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ABBEY ancient ancient band arch bells beneath Bernard Barton blest breast breath breeze brow calm clouds crown Cusha dark dead death deep doth dream dwell earth England's eyes fair gaze gleam glory GRASMERE grave gray green hall hand happy hath head heard heart heaven Helvellyn Henry Alford hill holy hour INGLEWOOD FOREST King LEISTON ABBEY light little vulgar Boy London lonely look Lord Lord Byron mighty Mongewell mountain mourn ne'er NETHER STOWEY night Nore o'er once pass peace Praise pride rise roar Robert Southey Robert Stephen Hawker rock rolled round Saint Cuthbert saints scene shade shine sight silent sleep smile solemn song soul sound spot stone stood stream street sweet thee thine things thou thought tomb towers trees uppe vale voice walls wave Whittington wild William Lisle Bowles William Shakespeare William Wordsworth winds woods
Seite 60 - But, I remember, when the fight was done, When I was dry with rage, and extreme toil, Breathless and faint, leaning upon my sword, Came there a certain lord, neat...
Seite 35 - Away! away! for I will fly to thee, Not charioted by Bacchus and his pards, But on the viewless wings of Poesy, Though the dull brain perplexes and retards: Already with thee ! tender is the night, And haply the Queen-Moon is on her throne, Clustered around by all her starry Fays; But here there is no light, Save what from heaven is with the breezes blown Through verdurous glooms and winding mossy ways.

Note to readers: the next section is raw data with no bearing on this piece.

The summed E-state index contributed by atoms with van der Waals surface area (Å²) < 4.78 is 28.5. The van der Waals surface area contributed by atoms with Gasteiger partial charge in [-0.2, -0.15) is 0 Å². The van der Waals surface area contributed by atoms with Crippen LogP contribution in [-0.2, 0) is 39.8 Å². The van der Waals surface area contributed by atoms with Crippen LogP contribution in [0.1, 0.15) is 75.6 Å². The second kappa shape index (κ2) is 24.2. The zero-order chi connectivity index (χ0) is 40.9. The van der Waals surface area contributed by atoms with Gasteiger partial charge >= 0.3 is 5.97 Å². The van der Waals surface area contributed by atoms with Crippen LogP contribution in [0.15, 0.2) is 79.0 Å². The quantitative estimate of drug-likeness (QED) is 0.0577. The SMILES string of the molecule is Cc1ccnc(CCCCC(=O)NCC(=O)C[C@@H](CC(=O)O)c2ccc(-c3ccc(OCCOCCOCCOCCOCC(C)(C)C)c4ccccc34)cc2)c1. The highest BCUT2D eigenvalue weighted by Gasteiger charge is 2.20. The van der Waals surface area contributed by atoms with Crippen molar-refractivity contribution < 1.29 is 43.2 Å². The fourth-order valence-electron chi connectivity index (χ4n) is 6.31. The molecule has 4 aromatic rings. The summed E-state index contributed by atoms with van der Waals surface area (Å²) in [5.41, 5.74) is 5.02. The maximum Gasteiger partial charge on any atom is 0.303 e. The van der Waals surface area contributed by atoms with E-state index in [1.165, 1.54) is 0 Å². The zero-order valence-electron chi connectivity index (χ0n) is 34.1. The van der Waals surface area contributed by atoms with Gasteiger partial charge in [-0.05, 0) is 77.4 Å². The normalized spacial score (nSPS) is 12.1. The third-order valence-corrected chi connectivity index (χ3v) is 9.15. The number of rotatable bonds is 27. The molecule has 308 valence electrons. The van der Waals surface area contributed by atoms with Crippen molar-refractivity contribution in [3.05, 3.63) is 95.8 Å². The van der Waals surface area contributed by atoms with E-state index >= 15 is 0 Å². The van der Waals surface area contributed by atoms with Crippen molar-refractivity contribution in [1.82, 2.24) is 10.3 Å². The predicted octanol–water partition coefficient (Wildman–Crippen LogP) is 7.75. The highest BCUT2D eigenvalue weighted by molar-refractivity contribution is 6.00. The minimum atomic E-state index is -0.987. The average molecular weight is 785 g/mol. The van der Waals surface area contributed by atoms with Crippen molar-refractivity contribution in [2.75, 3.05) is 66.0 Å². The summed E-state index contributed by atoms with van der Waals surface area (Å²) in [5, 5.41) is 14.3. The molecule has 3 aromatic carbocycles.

Seite 175 - What things have we seen Done at the Mermaid! Heard words that have been So nimble and so full of subtle flame As if that every one from whence they came Had meant to put his whole wit in a jest, And had resolved to live a fool the rest Of his dull life.
Seite 34 - MY HEART aches, and a drowsy numbness pains My sense, as though of hemlock I had drunk, Or emptied some dull opiate to the drains One minute past, and Lethe-wards had sunk...
Seite 139 - Earth has not anything to show more fair: Dull would he be of soul who could pass by A sight so touching in its majesty: This City now doth, like a garment, wear The beauty of the morning; silent, bare, Ships, towers, domes, theatres, and temples lie Open unto the fields, and to the sky; All bright and glittering in the smokeless air.
Seite 194 - But worthier still of note Are those fraternal four of Borrowdale, Joined in one solemn and capacious grove ; Huge trunks ! — and each particular trunk a growth Of intertwisted fibres serpentine Up-coiling, and inyeterately convolved, — Nor uninformed with phantasy, and looks That threaten the profane ; a pillared shade.
Seite 61 - Took it in snuff - and still he smil'd and talk'd: And as the soldiers bore dead bodies by, He call'd them untaught knaves, unmannerly, To bring a slovenly unhandsome corse Betwixt the wind and his nobility.
Seite 155 - A hand that can be clasp'd no more Behold me, for I cannot sleep, And like a guilty thing I creep At earliest morning to the door. He is not here; but far away The noise of life begins again, And ghastly thro' the drizzling rain On the bald street breaks the blank day.
Seite 185 - As we pac'd along Upon tHe giddy footing of the hatches, Methought, that Gloster stumbled; and, in falling, Struck me, that thought to stay him, over-board, Into the tumbling billows of the main. O Lord! methought, what pain it was to drown! What dreadful noise of water in mine ears What sights of ugly death within mine eyes.
Seite 188 - We'll cross the Tamar, land to land, The Severn is no stay, With 'One and all!' and hand in hand, And who shall bid us nay? "And when we come to London Wall, A pleasant sight to view, Come forth! come forth, ye cowards all, Here's men as good as you ! "Trelawny he's in keep and hold, Trelawny he may die; But here's twenty thousand Cornish bold Will know the reason why!